The shortlist for the 2016 Writers’ & Artists’ competition has been announced:
Which means I am now free to post my entry. You can find it below.
To repeat myself (which I do often) I will post this ‘disclaimer’ whenever I post a short story entry: I decided that 2016 would be the year I enter competitions and at present I have around four or five a month on my list. Every time I enter one I will copy the story as a blog post ready to go and share it with you. Let me put my hands up in surrender now, I do not expect to be shortlisted or win any of them. That’s not an easy excuse, it’s just being honest. I don’t think these will be my best work and I have a lot of years ahead of me in which to improve my writing but this is my reasoning… it’s more of a compromise. I have two main objectives this year, to grow my company (a little bit) and complete the first draft of my novel. They are ongoing projects that occupy my mind night and day, however, I have a lot of scraps of ideas that I have set aside (as I won’t be spending time developing any short stories to self publish this year) and I felt bad at just leaving them to rot. They are playing on my mind so why not use them to enter short story competitions? The ones I self publish are always a minimum of 10k words (up to around 20k) and take me weeks to work on but the competitions can be as short as 500 words. I think that by allowing myself to spend a few hours (at most) on these entries I will firstly feel better than I am keeping myself busy when not working on the novel (which again, is often), secondly improve and test out new ideas or techniques (that may come in handy later) and thirdly reach out to new people and new content which is naturally a frightening thing because you are exposing yourself to people who are better than you. That’s the only way to learn though and I have never shied away from that. The only negative is that I know I won’t be spending enough time on the stories to show off the best I can do, but that’s the compromise isn’t it? I get a lot out of it without spending huge chunks of time. You can’t have both. So, is that a good enough excuse for you? Anyway, when each competition closes I'll post my entry in between my normal rambling blog posts or news announcements, some will have themes (the one below was on 'ageing') and some don't but I'll always leave the link so you can visit the website and check out the shortlists and winners... and maybe take note so you can enter yourselves next year?
‘Well, would you look at that!’
Flo places the tip of her finger on a worn photograph and caresses the face of the young girl looking back. The creases and torn edges are invisible, and despite being blurred and grey she sees the red glow on the cheeks of the worn out twelve-year-old who Flo remembers would be fresh from skipping across the heath. Flo’s fingertip hovers on the brown mole prominent on the flushed and surprised gaze. The birthmark, a small round bump the size of the girl’s contracted pupil, sits above the left corner of her mouth, halfway between her top lip and the bottom of her nose. Flo’s touch is gentle, as if pressing too hard will damage more than the delicate film.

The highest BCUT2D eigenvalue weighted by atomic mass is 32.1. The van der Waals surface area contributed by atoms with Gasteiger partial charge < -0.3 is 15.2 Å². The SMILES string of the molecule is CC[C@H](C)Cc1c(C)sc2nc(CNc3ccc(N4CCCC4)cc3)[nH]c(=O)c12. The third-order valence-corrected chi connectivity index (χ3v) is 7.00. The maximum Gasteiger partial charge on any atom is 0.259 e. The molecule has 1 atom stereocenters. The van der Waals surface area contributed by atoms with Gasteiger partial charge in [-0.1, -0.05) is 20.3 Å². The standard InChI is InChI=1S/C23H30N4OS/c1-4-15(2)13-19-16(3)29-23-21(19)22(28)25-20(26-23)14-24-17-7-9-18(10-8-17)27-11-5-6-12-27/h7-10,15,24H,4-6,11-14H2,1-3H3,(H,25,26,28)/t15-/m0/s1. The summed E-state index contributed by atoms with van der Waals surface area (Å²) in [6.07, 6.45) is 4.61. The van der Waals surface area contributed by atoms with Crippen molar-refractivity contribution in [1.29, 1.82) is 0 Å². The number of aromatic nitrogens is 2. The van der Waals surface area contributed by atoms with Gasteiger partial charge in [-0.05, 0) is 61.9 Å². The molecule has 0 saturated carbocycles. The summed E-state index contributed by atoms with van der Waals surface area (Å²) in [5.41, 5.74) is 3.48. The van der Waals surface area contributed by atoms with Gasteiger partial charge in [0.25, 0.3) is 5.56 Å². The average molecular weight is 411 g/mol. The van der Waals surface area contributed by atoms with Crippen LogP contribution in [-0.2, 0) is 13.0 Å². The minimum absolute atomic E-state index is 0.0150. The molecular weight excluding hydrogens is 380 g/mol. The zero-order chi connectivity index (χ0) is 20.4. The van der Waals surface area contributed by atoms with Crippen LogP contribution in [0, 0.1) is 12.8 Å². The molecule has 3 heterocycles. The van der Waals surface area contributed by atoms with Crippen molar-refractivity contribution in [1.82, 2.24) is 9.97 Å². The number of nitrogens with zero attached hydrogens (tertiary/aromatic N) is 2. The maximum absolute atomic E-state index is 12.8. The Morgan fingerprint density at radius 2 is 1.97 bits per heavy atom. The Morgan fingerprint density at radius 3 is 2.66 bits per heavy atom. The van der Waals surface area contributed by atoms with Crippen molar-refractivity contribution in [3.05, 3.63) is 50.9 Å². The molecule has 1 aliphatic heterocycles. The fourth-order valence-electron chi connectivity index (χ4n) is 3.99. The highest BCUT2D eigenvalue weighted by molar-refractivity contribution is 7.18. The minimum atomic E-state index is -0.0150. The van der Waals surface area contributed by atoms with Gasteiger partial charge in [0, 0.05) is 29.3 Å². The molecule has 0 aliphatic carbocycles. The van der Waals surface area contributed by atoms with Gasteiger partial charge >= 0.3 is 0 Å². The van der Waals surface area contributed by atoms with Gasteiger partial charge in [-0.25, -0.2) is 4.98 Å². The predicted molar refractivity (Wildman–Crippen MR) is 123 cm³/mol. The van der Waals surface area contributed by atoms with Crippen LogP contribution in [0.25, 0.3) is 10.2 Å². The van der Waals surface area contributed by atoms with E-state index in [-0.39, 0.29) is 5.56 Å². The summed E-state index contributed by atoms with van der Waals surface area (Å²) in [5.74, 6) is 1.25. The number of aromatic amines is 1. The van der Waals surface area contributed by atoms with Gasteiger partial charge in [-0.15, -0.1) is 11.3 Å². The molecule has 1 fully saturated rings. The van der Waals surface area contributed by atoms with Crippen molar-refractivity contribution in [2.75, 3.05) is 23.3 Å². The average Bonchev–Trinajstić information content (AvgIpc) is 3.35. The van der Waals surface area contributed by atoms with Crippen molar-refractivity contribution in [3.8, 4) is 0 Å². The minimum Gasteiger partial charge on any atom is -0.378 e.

As Flo spreads out more photographs, the beauty spot repeats and repeats. Her dining room table, rustic and rugged but well polished with a rosewood hint, transforms into a page from an artist’s notebook. Images from a lifetime of recorded moments shine. 1950’s greys mix with more vivacious modern tones; spring greens from birthday picnics in the park, deep chocolate browns in thick spirals that spread-in-bloom across oversized poet collars, and dazzling white from a wedding in a church courtyard where rain has collected into silver puddles forming a children’s game of mirror-like stepping stones.
Flo leans close to the table, her nose an inch above the photos, and lets her squinting eyes scan freely. She picks up the scent of beeswax from her daily chores but the musty aged photographs overpower the present and she moves from year to year with each framed still of her life; there is the garden with the perfect grass that they never managed to grow again; there’s teenage Peter and Billy, when tight corduroys and band t-shirts were pleaded for. Flo stops when her inspection meets John.
‘Why do some leave and others stay?’
Flo stands and walks to the mantelpiece. She presses a razor-thin cream-hued button on her new radio; a recent gift. It is a sleek, cutting-edge digital radio designed to appear like a utilitarian yet post-war domestic luxury appliance of yesteryear. Flo breaks her own rule and looks at herself in the mirror above the fireplace before sitting back down at the table and shuffling the photographs together. She wraps tissue paper around the neat pile, slowly and carefully, making sure to align the edges with the beveled folds dug from decades of protection and isolation. Flo doesn’t put the pile away immediately; she fears she will take one more look later, perhaps after soup and tea.
Flo’s fingertip circles her mole. It hasn’t changed. They say all of your cells replace, that you aren’t the person - physically speaking - you were decades ago; except those buried deep in the brain or deep in the something-or-other of your bones. Yet, this mole hasn’t changed. It is ageless; perfection embarrassing decay. This mole is still the ruddy-faced tomboy racing the next door neighbour’s stick-in-the-mud little boy that died of tuberculosis. This mole is still the shocked smile of saying ‘yes’ to Gerald when asked for her first dance. This mole is still the beautiful young woman who had everything. This mole is that woman in the mirror who is still beautiful and wants everything all over again.